Neuroscience letters

Transplantation with retinal progenitor cells repairs visual function in rats with retinal ischemia-reperfusion injury.

PMID 24076256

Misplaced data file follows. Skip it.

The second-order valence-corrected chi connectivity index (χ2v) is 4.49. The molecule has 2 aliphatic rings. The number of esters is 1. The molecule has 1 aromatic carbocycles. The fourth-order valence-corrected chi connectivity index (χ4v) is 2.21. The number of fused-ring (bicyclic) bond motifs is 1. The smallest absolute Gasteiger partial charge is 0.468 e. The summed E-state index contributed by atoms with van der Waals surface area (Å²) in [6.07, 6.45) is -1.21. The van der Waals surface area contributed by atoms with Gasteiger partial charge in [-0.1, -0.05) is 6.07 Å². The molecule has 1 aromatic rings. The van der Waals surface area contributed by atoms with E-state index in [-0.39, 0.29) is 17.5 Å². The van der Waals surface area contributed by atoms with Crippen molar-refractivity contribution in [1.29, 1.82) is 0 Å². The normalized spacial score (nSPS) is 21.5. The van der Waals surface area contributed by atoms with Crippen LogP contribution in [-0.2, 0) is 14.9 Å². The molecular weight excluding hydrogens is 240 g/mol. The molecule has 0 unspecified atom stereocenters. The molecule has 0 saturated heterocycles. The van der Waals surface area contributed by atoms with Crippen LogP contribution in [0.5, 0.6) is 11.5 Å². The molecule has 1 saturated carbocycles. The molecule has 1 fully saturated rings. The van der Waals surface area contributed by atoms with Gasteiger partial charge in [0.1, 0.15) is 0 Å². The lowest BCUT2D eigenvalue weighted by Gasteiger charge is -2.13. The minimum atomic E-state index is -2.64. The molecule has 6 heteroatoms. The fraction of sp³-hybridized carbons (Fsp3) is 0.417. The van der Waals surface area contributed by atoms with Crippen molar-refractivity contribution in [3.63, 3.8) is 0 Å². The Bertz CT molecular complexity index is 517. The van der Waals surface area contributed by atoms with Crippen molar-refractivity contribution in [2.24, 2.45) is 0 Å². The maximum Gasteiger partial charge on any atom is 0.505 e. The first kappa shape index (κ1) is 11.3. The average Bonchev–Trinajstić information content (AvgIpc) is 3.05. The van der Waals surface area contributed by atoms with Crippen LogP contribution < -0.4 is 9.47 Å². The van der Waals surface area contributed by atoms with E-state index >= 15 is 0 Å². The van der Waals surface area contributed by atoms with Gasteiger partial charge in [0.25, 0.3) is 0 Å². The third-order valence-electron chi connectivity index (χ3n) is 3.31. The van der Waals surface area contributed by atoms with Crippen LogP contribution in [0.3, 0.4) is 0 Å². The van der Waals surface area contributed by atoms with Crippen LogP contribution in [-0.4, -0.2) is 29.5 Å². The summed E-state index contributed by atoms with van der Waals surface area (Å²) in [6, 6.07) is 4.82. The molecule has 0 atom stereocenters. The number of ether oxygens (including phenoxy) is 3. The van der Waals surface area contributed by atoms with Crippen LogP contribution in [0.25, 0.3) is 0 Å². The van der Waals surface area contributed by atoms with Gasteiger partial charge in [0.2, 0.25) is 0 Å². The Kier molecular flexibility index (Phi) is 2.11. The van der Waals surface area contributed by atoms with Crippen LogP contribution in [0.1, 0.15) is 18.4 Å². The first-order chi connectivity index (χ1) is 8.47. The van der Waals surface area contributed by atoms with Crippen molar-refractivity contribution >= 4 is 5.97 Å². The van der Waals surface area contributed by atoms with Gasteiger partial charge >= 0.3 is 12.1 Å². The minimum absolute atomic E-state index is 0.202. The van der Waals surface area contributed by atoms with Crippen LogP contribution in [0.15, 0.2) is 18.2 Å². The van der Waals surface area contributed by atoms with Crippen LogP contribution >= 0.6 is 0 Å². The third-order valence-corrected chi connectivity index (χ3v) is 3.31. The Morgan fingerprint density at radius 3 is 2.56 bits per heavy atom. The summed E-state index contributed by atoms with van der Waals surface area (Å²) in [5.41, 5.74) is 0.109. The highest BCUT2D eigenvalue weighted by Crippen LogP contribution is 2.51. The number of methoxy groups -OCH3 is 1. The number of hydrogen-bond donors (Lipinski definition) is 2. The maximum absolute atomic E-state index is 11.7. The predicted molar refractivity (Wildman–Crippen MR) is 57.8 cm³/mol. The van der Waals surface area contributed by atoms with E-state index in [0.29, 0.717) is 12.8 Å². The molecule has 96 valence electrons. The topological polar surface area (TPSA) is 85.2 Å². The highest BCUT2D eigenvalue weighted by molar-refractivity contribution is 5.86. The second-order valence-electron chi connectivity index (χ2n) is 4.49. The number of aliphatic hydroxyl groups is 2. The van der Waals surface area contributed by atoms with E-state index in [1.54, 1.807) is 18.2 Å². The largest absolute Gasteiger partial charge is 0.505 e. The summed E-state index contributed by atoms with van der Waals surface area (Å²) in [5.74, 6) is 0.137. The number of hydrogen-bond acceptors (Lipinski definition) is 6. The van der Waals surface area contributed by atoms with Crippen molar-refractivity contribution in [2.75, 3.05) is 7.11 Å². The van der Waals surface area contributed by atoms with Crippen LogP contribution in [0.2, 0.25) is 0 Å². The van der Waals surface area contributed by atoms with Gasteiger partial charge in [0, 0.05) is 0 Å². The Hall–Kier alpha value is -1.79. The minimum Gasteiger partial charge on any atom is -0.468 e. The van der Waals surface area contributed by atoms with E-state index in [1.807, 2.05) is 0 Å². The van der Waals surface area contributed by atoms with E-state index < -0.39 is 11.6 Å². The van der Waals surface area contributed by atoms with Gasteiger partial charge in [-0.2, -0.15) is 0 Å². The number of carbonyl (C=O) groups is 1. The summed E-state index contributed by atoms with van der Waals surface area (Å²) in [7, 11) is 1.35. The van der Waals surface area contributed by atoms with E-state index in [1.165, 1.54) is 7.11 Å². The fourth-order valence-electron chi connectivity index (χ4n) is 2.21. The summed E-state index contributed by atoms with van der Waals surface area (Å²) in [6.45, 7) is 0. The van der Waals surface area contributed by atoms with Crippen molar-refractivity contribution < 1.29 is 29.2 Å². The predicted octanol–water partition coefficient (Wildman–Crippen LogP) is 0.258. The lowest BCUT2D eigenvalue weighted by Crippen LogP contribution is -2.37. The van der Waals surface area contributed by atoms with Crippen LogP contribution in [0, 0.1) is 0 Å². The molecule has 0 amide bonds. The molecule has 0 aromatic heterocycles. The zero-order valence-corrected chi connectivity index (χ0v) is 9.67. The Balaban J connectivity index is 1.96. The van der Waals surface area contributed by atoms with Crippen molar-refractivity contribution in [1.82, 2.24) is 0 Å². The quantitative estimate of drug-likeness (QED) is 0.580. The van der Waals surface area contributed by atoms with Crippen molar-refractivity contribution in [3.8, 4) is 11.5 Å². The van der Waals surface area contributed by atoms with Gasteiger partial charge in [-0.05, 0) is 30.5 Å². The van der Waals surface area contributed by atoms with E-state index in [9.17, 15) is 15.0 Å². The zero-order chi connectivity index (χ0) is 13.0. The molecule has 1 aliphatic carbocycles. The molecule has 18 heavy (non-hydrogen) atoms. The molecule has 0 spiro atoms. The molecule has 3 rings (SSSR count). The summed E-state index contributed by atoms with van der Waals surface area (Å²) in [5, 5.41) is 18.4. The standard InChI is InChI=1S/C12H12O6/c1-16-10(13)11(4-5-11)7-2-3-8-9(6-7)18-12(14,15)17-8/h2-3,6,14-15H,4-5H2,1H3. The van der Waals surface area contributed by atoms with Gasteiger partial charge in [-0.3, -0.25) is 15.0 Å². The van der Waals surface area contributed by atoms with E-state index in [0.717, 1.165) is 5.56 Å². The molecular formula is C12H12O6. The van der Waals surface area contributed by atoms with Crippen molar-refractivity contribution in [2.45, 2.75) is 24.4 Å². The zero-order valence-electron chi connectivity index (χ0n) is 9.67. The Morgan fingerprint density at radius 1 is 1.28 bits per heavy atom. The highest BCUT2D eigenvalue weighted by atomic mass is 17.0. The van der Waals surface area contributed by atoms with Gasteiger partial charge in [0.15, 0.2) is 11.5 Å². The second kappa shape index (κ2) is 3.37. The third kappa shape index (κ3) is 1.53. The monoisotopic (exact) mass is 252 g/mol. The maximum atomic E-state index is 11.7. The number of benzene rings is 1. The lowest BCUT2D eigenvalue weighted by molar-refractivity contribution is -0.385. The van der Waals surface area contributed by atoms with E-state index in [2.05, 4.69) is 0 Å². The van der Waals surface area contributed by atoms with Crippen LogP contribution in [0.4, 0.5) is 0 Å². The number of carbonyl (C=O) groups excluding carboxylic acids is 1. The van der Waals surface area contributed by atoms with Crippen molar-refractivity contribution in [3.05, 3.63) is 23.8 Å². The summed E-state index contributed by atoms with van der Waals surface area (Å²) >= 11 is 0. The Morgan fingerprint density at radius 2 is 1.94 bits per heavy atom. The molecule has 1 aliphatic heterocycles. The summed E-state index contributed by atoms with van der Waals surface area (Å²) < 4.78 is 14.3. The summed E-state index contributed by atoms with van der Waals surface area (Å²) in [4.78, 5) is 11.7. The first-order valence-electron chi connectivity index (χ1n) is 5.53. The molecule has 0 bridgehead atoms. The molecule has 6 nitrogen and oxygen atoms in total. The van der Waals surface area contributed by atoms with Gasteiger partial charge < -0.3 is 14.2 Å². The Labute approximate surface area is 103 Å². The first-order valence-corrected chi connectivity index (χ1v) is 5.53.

The retinal ischemia-reperfusion injury (RIR) is a common pathological process that leads to progressive visual loss and blindness in many retinal diseases such as retinal vascular occlusion disease, diabetic retinopathy, and acute glaucoma. Currently, there has been no effective therapy. The purpose of this study was to investigate the effects of transplantation of retinal progenitor cells (RPCs) into the subretinal space (SRS) and the superior colliculus (SC) in a rat model of RIR injury. We used cultured postnatal day 1 rat RPCs transfected with adeno-associated virus containing the cDNA encoding enhanced green fluorescence protein (EGFP) for transplantation. RIR injury was induced by increases in the intraocular pressure to 110 mmHg for 60 min. The effects of transplantation were evaluated by immunohistochemistry, electroretinography (ERG), and visual evoked potentials (VEP). We found that in rats with RIR injury, RPCs transplanted into the SRS and the SC survived for at least 8 weeks, migrated into surrounding tissues, and improved the ERG and VEP responses. Cells transplanted into the SC improved the VEP response more than those transplanted into the SRS. Our data suggest that transplantation of RPCs into the SRS and the SC may be a possible method for cell replacement therapy for retinal diseases.